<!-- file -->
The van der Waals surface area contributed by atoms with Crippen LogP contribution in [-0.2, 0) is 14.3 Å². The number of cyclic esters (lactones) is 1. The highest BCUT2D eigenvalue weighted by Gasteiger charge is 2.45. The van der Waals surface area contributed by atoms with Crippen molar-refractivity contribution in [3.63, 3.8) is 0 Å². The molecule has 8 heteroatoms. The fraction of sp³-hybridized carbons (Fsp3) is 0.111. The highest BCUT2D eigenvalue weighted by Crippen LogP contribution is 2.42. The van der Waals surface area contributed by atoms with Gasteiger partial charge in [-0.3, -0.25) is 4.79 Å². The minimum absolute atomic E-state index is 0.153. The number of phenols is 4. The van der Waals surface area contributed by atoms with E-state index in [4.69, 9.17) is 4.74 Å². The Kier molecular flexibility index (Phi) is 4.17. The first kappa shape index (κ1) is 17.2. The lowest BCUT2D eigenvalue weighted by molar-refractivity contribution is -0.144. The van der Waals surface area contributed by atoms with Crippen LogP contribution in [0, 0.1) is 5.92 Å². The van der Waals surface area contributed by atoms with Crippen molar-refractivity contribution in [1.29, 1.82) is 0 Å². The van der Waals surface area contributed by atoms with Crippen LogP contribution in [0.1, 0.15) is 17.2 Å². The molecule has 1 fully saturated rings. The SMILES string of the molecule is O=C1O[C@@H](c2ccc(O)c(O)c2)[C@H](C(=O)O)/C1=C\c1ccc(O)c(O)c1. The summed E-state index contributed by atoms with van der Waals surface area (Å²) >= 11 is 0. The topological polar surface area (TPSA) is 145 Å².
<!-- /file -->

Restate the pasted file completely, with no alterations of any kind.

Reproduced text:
The van der Waals surface area contributed by atoms with Crippen LogP contribution in [-0.2, 0) is 14.3 Å². The number of cyclic esters (lactones) is 1. The highest BCUT2D eigenvalue weighted by Gasteiger charge is 2.45. The van der Waals surface area contributed by atoms with Crippen molar-refractivity contribution in [3.63, 3.8) is 0 Å². The molecule has 8 heteroatoms. The fraction of sp³-hybridized carbons (Fsp3) is 0.111. The highest BCUT2D eigenvalue weighted by Crippen LogP contribution is 2.42. The van der Waals surface area contributed by atoms with Gasteiger partial charge in [-0.3, -0.25) is 4.79 Å². The minimum absolute atomic E-state index is 0.153. The number of phenols is 4. The van der Waals surface area contributed by atoms with E-state index in [4.69, 9.17) is 4.74 Å². The Kier molecular flexibility index (Phi) is 4.17. The first kappa shape index (κ1) is 17.2. The lowest BCUT2D eigenvalue weighted by molar-refractivity contribution is -0.144. The van der Waals surface area contributed by atoms with Crippen LogP contribution in [0, 0.1) is 5.92 Å². The van der Waals surface area contributed by atoms with Crippen molar-refractivity contribution in [1.29, 1.82) is 0 Å². The van der Waals surface area contributed by atoms with Crippen LogP contribution in [0.1, 0.15) is 17.2 Å². The molecule has 1 fully saturated rings. The SMILES string of the molecule is O=C1O[C@@H](c2ccc(O)c(O)c2)[C@H](C(=O)O)/C1=C\c1ccc(O)c(O)c1. The summed E-state index contributed by atoms with van der Waals surface area (Å²) >= 11 is 0. The topological polar surface area (TPSA) is 145 Å².